“A truly new low,” he calls it, and after eight minutes of dramatic readings you won’t disagree. The absolute lowlight? Blago trying to shake down a children’s hospital for a $50,000 kickback in exchange for $8 million in state funding. Nice guy, lovely family.

Said an FBI agent of Illinois at the presser, “If it isn’t the most corrupt state in the United States, it’s certainly one hell of a competitor.” Indeed: George Ryan, Blagojevich’s predecessor, is also in prison, and only three of the last seven governors have managed to escape indictment. They’re long overdue for a reform candidate, but who could they get? They’d need someone from the area, preferably with a national profile, whose reputation for putting law and order above partisan politics is impeccable. Anyone you know fit the bill?

Update: The good news for The One? There’s no evidence that he or his team did anything improper. The bad news? There’ll have to be some investigating now to make sure. Tapper:

The (allegedly) corrupt Governor was sure that PEBO would NOT participate in Blago’s alleged sale of PEBO’s Senate seat by providing something of worth to Blago in exchange for his naming PEBO’s presumably first choice for the seat, friend and adviser Valerie Jarrett.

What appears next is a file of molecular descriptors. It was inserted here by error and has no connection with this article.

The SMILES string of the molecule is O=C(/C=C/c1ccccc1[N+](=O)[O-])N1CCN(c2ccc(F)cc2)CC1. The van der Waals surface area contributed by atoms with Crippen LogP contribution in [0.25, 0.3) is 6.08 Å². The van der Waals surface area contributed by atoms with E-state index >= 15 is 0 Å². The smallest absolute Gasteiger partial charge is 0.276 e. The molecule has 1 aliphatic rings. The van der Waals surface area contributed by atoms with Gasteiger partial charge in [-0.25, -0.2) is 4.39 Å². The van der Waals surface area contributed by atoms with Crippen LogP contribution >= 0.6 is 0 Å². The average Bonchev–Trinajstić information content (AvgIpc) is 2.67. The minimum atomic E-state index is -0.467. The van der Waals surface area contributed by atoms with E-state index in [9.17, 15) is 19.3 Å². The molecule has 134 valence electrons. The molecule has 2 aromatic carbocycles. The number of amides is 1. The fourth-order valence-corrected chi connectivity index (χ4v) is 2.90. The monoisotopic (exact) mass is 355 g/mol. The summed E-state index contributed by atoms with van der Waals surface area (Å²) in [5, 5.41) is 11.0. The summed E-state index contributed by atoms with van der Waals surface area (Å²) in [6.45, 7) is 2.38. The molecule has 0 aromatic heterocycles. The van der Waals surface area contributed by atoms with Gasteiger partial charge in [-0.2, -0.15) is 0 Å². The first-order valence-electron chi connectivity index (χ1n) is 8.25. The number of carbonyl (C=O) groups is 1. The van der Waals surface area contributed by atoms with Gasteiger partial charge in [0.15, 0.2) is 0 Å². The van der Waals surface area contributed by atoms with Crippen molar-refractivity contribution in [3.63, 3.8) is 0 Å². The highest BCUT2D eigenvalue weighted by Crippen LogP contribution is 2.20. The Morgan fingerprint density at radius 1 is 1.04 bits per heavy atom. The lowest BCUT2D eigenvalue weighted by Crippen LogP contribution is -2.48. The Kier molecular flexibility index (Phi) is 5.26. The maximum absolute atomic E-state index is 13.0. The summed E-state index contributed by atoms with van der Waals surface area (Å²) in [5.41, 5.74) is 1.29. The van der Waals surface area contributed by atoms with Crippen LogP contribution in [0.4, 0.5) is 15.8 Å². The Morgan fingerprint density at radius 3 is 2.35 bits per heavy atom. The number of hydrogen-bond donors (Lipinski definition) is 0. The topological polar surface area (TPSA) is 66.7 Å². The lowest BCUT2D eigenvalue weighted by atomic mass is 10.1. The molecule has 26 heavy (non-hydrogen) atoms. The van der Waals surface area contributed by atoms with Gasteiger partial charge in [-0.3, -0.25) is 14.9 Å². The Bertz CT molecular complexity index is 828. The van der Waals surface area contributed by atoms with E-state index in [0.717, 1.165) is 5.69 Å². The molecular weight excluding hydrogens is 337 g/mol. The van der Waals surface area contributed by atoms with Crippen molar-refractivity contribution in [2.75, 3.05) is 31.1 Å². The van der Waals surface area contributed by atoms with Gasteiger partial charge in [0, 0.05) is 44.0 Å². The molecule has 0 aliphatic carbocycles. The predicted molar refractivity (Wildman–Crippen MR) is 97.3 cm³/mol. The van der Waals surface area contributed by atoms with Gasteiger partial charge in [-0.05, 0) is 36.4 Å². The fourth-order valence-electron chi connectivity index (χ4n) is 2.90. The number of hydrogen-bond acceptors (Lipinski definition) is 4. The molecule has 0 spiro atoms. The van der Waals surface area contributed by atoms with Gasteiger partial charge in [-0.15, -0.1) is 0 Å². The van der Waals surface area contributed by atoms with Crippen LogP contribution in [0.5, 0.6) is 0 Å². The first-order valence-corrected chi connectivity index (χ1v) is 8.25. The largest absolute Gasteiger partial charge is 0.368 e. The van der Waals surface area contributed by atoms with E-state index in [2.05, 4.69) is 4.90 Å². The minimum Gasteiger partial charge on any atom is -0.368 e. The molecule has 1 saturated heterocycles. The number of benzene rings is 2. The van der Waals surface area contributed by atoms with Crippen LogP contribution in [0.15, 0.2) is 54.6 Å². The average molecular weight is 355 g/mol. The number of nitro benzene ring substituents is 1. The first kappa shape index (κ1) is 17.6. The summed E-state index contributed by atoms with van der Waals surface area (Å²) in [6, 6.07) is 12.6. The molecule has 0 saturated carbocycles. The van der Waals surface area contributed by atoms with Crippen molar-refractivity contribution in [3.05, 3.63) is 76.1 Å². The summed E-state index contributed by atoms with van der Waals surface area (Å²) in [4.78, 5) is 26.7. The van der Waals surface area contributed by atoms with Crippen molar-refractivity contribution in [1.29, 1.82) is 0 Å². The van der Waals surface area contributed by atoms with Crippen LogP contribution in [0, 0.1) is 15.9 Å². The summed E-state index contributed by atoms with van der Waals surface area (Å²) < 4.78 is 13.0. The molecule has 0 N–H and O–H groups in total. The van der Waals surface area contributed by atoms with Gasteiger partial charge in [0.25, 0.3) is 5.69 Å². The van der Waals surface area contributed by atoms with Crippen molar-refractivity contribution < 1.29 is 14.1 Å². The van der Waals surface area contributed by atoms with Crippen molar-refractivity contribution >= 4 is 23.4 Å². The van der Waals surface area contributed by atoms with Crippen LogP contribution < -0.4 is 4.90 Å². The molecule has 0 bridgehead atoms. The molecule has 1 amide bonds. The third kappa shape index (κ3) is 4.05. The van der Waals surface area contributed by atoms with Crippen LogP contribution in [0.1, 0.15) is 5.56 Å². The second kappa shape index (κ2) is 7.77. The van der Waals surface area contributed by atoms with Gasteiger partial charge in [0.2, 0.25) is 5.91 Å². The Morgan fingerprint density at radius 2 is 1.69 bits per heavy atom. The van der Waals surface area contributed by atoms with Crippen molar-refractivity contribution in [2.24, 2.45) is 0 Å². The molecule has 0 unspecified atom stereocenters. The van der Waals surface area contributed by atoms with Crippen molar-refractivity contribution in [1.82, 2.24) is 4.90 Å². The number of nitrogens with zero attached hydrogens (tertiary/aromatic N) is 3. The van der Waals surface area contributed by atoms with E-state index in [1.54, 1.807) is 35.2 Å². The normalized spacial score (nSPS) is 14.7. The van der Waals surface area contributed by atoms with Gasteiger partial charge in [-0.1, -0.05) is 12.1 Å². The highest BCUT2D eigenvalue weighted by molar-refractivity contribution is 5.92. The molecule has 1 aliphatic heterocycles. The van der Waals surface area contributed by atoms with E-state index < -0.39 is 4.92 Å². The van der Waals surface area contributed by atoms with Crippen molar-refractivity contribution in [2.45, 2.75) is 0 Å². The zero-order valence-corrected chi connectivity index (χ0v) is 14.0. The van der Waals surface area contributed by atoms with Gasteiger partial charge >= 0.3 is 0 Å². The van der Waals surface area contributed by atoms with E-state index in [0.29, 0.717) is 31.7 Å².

How did he know that? With whom on the Obama Team was Blago talking? How was the refusal to “pay or play” conveyed? Did that person then report Blago to the authorities?

And Michael Scherer at Time:

That’s the reason that the fall of Gov. Rod Blagojevich is going to continue to haunt Obama, not to mention Chicago’s Democratic establishment where he built his roots. The President of the United States has a higher burden than just about any elected official anywhere. His staff will be called on by the press to account for all their conversations with Blagojevich and his aides. Obama will have to explain what he knew about these discussions. The bit players in the indictment, like the unnamed Senate Candidate 1 and Senate Candidate 5, will have to come forward and explain their involvement. If the investigation continues into next year, which seems likely, there may even be calls for the appointment of something like an independent counsel at the Justice Department to avoid any hint of political interference. Obama’s staff and political allies may be forced to get attorneys of their own.

Update: Dick Durbin evidently wants a special election to fill the seat, to obviate the incredible awkwardness that would come with Blago potentiall appointing Obama’s successor from a jail cell.

Update: Did Rahm pull the plug?

We did receive a tip this morning that perhaps all of this came together so quickly because the Governor may have reached out to Rahm Emanuel, the president-elect’s chief of staff, in attempting to leverage filling the Senate seat. And it may have been Rahm Emanuel who tipped the scale and made this move as quickly as it did.

That would jibe with Ben Smith’s theory earlier, that Blago’s attempts to sell the seat to Obama and Valerie Jarrett became far too brazen for comfort.